The most remarkable thing about Boris Johnson’s speech on Wednesday in which he supposedly set out to reassure pro-Europeans worried about Brexit was what he didn’t say.
Astonishingly, the U.K. foreign secretary had nothing to say about what is arguably Britain’s biggest foreign-policy challenge. Ireland is the only member of the European Union with which the U.K. shares a land border—one of the most unstable in Europe not so long ago. In the last 20 years, and thanks in large part to shared membership of the EU, relations between the U.K. and Ireland have been the strongest in their long and troubled history. Now Brexit has badly damaged this vital bilateral relationship, while the challenges it raises on the island of Ireland threaten to disrupt the Brexit negotiations.
Both sides are locked into positions that would appear to make a collision inevitable. Dublin’s goal is very simple: it won’t accept any deal that would lead to the restoration of physical infrastructure on the Northern Irish border.
This is partly a question of security: it believes that any infrastructure will become a target for violence. But it is also a question of international law: the U.K. and Ireland are co-guarantors of the Good Friday Agreement, an international treaty that is effectively the constitution of Northern Ireland and which hinges on the frictionless movement of goods and people across the border.
Yet U.K. Prime Minister Theresa May’s insistence that Britain will leave the EU’s single market and customs union would—in the words of the EU’s chief Brexit negotiator, Michel Barnier —make the reintroduction of physical border checks “unavoidable.”
Some in the U.K. have accused Irish Prime Minister Leo Varadkar of naiveté and overplaying his hand. But so far, it has to be acknowledged, his approach has delivered spectacular results.
For most of last year, the U.K. assumed that other EU member states would put pressure on Dublin to drop its demand for a frictionless border rather than put at risk an orderly Brexit deal. Yet it was London that was forced to compromise when the EU refused its request for a two-year transition deal until it had addressed Irish concerns.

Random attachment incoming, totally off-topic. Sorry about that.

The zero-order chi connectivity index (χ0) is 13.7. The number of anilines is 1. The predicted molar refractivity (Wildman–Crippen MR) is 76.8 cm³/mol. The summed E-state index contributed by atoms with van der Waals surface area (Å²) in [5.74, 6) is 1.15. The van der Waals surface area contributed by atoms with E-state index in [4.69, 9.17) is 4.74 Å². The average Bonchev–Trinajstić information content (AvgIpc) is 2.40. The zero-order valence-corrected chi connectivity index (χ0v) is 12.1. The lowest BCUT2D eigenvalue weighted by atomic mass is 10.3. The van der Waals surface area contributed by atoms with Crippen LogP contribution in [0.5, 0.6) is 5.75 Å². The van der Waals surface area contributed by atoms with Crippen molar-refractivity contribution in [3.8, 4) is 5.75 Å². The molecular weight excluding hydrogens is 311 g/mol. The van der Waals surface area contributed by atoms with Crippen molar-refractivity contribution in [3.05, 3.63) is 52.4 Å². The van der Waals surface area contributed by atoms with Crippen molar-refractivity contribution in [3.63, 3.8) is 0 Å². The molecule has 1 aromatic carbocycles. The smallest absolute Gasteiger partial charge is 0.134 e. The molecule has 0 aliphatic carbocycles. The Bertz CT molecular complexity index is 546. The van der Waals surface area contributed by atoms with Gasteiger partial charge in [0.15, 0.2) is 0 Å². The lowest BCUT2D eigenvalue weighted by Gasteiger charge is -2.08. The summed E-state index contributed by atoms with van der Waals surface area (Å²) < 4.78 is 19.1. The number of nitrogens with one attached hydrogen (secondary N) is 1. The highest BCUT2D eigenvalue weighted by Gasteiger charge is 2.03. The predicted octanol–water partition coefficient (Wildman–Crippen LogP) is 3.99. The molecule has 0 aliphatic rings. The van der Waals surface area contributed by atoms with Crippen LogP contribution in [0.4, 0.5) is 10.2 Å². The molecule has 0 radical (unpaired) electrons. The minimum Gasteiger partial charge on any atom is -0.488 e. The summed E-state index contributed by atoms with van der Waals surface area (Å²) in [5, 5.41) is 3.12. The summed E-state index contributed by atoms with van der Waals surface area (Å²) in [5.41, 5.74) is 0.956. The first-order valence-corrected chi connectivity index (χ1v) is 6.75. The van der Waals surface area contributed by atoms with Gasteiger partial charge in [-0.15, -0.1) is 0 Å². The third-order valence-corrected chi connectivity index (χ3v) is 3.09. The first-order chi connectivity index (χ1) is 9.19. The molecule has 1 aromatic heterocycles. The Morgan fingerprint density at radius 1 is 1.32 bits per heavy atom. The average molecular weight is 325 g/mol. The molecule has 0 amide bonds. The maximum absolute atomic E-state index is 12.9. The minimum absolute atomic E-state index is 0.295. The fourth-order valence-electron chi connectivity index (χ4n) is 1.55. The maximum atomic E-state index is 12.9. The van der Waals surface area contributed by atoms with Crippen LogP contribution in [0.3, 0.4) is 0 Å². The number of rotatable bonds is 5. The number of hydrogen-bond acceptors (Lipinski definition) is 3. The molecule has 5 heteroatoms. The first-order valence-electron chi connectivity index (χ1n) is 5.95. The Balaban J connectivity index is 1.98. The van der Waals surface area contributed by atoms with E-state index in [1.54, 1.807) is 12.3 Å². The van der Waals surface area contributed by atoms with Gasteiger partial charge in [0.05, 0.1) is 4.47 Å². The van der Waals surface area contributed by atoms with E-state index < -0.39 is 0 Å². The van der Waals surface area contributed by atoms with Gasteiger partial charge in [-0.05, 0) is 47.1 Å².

Under extreme pressure, Mrs. May committed to maintain full regulatory alignment between Northern Ireland and the Republic of Ireland unless and until new arrangements were found to avoid the need for physical infrastructure at the border.
Now Dublin is demanding the U.K. make good on these commitments by signing up to a watertight legal text setting out what full alignment means and how it should work. Dublin is in no doubt what it means: it means Northern Ireland must remain fully aligned with all EU regulations needed to uphold the Good Friday Agreement and all-island economy.
Dublin is careful not to say that this means Northern Ireland must stay in the EU customs union and single market, but Irish ministers and officials make clear that it means something very close to it.
Mrs. May’s problem is that she has made parallel commitments to her parliamentary allies in the Democratic Unionist Party that Northern Ireland would remain in full alignment with the rest of the U.K. and to the hard-line Brexiters in her own party that the U.K. will be able to diverge from EU rules.
The Irish government is well aware that Mrs. May is in an impossible position. But how far is Mr. Varadkar willing to pursue his demands? From a domestic political perspective, it is hard to see how he can back away from the position he has taken.
After all, his brinkmanship in December enjoyed broad cross-party support and his minority government has received a substantial poll boost as a result. If he was to capitulate now and agree to a deal that would lead to the return of border controls, he would be politically humiliated.
Of course, the risk for the EU is that refusing to budge on the Irish issue triggers a political crisis in the U.K., raising the prospect of the U.K. walking away from the negotiations.
There’s little doubt that a chaotic “no deal” Brexit would be a catastrophic outcome for Ireland, leading to serious disruption to east-west trade. But Irish ministers and officials seem prepared to take that risk. They note that so far the U.K. government has moved a long way under pressure and clearly believe it can move further.
Besides, they insist that they are defending Ireland’s long-term interests and that how the U.K. government chooses to resolve the contradictions in Mrs. May’s Brexit policy is an internal issue for the U.K.
The key question may be therefore how far Dublin can count on continuing EU support. So far this has remained robust and the evidence suggests it may even be hardening.
The French government is providing strong bilateral support, say Irish officials. That perhaps is not surprising. France is particularly opposed to any deal that might undermine the integrity of the EU’s single market and customs union.
French officials also privately say they are determined that the U.K. government should provide clarity on the future relationship with the EU as part of the Article 50 Withdrawal Agreement and should not be allowed to duck hard choices until after it has left the EU in March 2019. The Irish issue is one of the few opportunities to force the U.K. to provide clarity.
Anyone looking for Mr. Johnson to provide that clarity will have to wait for his next speech.
Write to Simon Nixon at email@example.com